This research highlighted that there is a great deal of support for the development of a community garden on the Burwood campus.

Feel Blue, Touch Green

This project looked at the effect of conservation work on people experiencing anxiety, depression or social isolation. It found that there were mental and physical health benefits to conservation work, as well as improved general wellbeing.

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Scoping study of community interventions that promote vegetable consumption

Most Australians consume less than the recommended daily intake (RDI) of vegetables. Community interventions, such as community gardens, kitchen gardens, community supported agriculture programs and farmers’ markets, have the potential to counteract this trend and promote increased vegetable consumption and lead to enhanced health and wellbeing.

The objective of this scoping project was to provide research based information to inform Horticultural Innovation’s Australia and its members’ understanding of community interventions and how these interventions may increase vegetable consumption. Read the full report, including key findings and recommendations.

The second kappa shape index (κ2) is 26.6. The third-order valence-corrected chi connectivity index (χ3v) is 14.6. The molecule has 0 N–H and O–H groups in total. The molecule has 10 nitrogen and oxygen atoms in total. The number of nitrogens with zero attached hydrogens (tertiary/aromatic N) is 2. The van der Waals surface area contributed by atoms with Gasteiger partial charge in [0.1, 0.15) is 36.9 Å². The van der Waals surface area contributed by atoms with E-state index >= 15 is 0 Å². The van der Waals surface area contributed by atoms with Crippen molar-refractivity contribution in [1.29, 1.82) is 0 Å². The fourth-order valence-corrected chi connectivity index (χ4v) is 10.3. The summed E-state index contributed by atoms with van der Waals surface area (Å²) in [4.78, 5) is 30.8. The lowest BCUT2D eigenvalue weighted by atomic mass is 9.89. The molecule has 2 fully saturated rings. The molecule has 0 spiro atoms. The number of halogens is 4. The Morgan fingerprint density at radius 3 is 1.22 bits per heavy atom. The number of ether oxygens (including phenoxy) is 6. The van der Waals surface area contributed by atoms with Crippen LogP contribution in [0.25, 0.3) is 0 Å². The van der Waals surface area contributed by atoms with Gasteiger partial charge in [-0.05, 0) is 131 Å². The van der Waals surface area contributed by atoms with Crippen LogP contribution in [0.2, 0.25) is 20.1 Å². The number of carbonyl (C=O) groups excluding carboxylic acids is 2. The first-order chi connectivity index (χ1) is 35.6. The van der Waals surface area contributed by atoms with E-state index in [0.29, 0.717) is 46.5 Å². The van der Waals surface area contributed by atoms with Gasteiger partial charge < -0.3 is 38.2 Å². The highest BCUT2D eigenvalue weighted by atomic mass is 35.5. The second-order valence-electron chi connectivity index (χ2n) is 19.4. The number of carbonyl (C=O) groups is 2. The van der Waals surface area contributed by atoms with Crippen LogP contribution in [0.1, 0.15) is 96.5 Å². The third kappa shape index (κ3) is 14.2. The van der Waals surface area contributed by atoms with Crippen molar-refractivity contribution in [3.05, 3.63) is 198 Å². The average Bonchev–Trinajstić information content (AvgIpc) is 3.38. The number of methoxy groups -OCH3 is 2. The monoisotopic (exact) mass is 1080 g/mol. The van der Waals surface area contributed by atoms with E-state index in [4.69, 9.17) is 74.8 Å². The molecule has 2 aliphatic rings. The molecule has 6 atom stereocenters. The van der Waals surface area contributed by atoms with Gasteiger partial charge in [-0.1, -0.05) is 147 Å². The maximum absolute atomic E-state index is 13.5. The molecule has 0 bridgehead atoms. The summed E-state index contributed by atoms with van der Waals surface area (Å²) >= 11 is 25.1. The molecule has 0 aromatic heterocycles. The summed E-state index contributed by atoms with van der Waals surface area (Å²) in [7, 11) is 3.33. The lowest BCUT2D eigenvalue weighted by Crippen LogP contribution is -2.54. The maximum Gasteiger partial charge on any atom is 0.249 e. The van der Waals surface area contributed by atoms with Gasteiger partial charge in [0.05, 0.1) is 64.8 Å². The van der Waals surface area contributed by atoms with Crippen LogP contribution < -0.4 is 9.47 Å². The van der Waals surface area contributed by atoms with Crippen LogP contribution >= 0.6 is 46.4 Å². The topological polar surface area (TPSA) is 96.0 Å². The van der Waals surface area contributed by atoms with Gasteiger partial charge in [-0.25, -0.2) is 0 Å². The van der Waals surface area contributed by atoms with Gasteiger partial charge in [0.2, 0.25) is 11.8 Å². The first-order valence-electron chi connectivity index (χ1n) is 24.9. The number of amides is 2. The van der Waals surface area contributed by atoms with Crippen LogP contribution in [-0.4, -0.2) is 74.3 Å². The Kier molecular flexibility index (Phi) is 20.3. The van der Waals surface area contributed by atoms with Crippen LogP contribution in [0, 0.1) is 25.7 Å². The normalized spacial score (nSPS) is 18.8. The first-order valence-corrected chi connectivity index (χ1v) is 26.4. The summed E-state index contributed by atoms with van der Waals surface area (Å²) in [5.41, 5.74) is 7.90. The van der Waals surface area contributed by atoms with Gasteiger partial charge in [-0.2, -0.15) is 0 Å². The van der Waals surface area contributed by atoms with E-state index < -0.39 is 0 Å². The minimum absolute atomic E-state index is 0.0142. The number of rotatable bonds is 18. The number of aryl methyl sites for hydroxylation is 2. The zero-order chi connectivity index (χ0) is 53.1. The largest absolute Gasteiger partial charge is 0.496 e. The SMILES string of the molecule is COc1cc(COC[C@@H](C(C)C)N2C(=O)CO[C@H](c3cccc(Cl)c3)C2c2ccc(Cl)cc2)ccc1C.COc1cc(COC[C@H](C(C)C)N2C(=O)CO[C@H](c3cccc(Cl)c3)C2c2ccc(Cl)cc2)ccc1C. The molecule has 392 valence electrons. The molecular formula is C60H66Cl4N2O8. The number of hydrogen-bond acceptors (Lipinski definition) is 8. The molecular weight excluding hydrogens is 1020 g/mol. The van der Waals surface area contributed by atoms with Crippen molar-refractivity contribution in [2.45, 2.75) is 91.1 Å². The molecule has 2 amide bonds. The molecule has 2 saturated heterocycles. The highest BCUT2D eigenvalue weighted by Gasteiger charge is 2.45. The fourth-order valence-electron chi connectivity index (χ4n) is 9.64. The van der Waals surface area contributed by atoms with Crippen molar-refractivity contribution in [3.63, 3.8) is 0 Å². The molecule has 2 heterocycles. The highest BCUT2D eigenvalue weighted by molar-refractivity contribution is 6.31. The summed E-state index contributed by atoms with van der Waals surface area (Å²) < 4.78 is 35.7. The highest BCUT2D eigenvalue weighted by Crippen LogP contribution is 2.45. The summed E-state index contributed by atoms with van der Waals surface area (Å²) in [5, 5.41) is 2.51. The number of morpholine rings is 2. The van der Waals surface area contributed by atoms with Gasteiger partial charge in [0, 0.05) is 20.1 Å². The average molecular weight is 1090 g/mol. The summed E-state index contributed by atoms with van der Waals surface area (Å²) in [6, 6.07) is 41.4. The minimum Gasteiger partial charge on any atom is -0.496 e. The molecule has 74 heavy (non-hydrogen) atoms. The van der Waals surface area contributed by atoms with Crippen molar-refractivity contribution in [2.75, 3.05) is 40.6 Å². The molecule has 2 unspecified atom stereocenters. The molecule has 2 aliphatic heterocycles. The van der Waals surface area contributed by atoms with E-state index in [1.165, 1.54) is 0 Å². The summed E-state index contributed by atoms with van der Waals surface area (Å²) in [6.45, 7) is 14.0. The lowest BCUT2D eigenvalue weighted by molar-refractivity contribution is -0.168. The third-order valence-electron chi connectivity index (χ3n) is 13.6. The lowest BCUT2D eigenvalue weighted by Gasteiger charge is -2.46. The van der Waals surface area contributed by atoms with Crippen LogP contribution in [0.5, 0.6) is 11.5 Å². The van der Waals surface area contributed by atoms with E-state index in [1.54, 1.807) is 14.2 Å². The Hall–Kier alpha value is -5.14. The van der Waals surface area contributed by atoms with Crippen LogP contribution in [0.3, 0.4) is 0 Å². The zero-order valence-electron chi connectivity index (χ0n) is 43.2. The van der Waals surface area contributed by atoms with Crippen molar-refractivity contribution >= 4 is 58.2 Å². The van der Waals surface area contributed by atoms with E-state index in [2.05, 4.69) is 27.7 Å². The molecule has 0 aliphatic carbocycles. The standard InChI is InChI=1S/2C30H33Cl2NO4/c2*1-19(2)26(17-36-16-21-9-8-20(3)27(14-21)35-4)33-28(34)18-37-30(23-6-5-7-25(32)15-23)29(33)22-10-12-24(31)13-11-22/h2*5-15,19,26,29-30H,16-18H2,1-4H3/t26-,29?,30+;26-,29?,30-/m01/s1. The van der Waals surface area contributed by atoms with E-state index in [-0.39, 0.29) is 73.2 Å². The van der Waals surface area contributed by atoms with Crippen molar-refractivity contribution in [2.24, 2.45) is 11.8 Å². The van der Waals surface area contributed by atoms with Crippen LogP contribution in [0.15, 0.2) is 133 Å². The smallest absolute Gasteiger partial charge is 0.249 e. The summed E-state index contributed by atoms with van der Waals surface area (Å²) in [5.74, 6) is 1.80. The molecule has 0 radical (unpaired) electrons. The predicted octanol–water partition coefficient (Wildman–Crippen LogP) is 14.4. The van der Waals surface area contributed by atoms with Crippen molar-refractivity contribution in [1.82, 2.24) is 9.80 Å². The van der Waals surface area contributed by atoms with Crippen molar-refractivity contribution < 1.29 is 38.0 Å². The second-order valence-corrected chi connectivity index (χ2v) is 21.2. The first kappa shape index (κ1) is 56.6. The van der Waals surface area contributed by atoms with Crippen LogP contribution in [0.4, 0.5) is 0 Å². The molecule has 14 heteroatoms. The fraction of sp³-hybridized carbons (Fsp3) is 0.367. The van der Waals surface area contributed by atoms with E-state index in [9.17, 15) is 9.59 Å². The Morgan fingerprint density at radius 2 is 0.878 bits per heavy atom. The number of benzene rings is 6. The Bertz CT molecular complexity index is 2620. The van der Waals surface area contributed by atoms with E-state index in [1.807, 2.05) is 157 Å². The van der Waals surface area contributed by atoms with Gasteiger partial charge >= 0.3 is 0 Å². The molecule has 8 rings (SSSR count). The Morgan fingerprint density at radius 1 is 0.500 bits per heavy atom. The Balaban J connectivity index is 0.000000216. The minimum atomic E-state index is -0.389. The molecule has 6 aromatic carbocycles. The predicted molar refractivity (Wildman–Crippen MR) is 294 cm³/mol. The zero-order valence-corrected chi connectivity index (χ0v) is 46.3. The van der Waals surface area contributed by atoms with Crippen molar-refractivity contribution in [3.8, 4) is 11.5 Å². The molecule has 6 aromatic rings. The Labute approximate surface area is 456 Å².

Find out more about the project

Education and training

HNS promotes interdisciplinary learning on the links between human health and the natural environment. This manifests as consulting on Deakin course content, welcoming research degree students to the centre and running educational workshops with the wider community.

In addition to research, the HNS team teaches in a number of undergraduate and postgraduate programs in health and sustainability, environmental health and planning for sustainable change.

The eco-social view is based on evidence that shows people's health is intrinsically linked to the health of the environment. It helps us identify all the health and sustainability benefits that may arise from one single action.

Dr Rebecca Patrick

co-lead of the HNSRG

The team

Members of HNS are recognised both nationally and internationally.

Our members include: